Sometimes a theme in the lectionary readings is obvious
and sometimes we have to go digging.
Sometimes I don’t care.
But today it hit me that the committee behind the curtain
must have been trying to corral
that monster of a middle reading from Paul
by wedging it tightly between two prophets
so it doesn’t escape and become a free-floating radical
like it does in wedding ceremonies.
Jeremiah and Jesus wear prophet pretty well:
that annoying voice of critique
that is sometimes belligerent
and never quite as soft as we want it to be,
especially when delivering news or perspectives
that rips our self-interest
and sets our teeth on edge like biting tin foil.
But Jeremiah is lyrical and Jesus entertaining
so we cut them some slack and listen anyway.
But normally Paul is all-annoying without the charm.
Yet in today’s famous ode to love
he is as squeezable as the Charmin.
So let’s squeeze a little.
Here is a riddle.
How is the French Romantic ideal of love,
now the pervasive definition in Western Civilization
of that altered state of adoration and affection –
how is it like a French fry?
Both delight our senses
and both are empty calories with little substance.
Please don’t get me wrong,
I have nothing against romance,
and Episcopal clergy do not take a vow of celibacy!
But romance and emotion
are not what Paul had in mind
when he wrote to the Corinthians about love.
Even though these words from Paul
are included in a great majority of church weddings
and spoken in the midst of those exquisite events,
they have nothing to do with romance or even emotion.
The reason Paul’s words on love from Corinthians
are in so many weddings
is that we require biblical readings at church weddings
even though the bible has almost nothing to say
With very few exceptions,
the Bible is silent about romance
and what we have come to imagine is love.
as in hot romantic and erotic emotions
which consume the first stages of a new intimacy,
does not occupy the interests of the ancients
who tried to capture what they considered
the essential spiritual wisdom of the ages.
In the ancient world,
at least among the ancients who were conservators
of our spiritual wisdom,
love is a verb.
Love is a verb,
a powerful spiritual force
that is invisible to the naked eye
but embodied and revealed
in sinewy and muscular actions
to move peoples and nations.
So let us disabuse ourselves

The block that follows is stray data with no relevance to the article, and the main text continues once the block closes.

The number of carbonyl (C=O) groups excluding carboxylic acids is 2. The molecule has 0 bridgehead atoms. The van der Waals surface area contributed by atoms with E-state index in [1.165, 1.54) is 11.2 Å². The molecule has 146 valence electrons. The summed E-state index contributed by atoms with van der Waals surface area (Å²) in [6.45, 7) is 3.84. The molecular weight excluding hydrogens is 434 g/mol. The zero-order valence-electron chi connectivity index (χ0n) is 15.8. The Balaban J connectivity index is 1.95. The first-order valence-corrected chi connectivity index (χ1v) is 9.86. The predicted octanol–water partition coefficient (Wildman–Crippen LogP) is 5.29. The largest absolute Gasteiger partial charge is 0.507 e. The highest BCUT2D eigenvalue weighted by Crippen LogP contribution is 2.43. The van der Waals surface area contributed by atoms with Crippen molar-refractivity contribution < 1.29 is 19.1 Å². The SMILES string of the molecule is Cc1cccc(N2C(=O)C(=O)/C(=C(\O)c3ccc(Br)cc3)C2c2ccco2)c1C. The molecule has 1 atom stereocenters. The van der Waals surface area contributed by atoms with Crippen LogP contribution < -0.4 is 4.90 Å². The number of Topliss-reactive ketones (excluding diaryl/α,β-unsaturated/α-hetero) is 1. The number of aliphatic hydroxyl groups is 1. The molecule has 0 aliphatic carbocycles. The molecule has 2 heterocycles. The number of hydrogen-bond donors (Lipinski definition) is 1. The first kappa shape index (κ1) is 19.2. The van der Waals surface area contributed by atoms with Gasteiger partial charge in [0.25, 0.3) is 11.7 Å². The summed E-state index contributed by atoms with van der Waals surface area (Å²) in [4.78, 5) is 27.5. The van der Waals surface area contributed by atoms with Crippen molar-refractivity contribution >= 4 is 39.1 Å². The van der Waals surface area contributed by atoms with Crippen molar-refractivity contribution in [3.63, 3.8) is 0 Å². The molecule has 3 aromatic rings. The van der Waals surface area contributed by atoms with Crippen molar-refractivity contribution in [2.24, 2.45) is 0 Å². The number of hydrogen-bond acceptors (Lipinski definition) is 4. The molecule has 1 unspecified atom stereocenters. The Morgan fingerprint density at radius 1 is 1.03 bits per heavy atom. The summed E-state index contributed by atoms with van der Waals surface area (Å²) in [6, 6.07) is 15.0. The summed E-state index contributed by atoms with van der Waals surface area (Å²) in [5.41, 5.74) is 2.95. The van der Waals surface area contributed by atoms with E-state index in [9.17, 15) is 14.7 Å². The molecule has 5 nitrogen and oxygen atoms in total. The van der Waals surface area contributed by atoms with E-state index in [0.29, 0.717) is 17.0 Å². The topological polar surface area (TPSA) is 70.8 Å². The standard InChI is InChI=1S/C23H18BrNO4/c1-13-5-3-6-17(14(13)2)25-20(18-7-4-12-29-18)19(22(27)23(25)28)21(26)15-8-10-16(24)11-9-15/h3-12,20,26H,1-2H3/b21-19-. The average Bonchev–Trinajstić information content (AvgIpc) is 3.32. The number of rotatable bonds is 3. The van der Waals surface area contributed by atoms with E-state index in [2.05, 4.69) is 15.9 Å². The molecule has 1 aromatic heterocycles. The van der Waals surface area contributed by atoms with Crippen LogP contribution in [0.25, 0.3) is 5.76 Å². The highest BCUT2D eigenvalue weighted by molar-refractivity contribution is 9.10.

of French Romanticism
and its modern incarnation in popular culture
as we hear Paul’s poetic bouquet on love.
The filter through which we need to hear Paul’s words
is the pain and anguish of a bitterly divided congregation.
The Corinthians to whom he wrote
composed a community
festering with anger and resentment
and gnashing with hostile politics.
So actually, for Paul to speak about love
to people that were anything but loving to one another
was gutsy and prophetic.
Without getting into particulars,
the fledgling Corinthian community
who were followers of a dead Messiah,
had descended into self-righteous conflicts
over issues of right and wrong,
truths and beliefs,
God and Jesus.
Paul, as he was want to do,
took it upon himself to set the record straight
and tell them what was what.
We can debate the merits and demerits
of Paul’s proclivity
to tell people what to do and what to think,
but that is the context of these rather tough words
about something that today
we imagine is a soft target.
Paul is trying to pry-open
the people and cliques of the Corinthian community
so that they can see beyond their own self-interests
and imagine far beyond
their own competing loyalties.
Now I am not a very informed reader of Paul;
I harbor ill will toward him
and toward the organs of orthodoxy
and use him
to beat down Christians who think and believe
differently from imperial Christianity.
So I am generally not a trustworthy commentator
when it comes to Paul’s letters,
but I want to notice one thing
about Paul’s deeply perceptive words on love.
For Paul, as for Jeremiah and Jesus, love is a verb.
Love is concrete not conceptual.
Love is action not the usual pie-in-the-sky
religious cotton candy
that we so easily dismiss
in our dog-eat-dog economic worldview.
This prophetic view of love
is earth-wind-and-fire wisdom
as concrete and as practical
as a thatched roof or an asphalt road.
Allow me to walk us through
the behavioral dimensions of love
as Paul describes it
to a bitterly divided congregation,
and listen for how it applies to us
in a struggling denomination,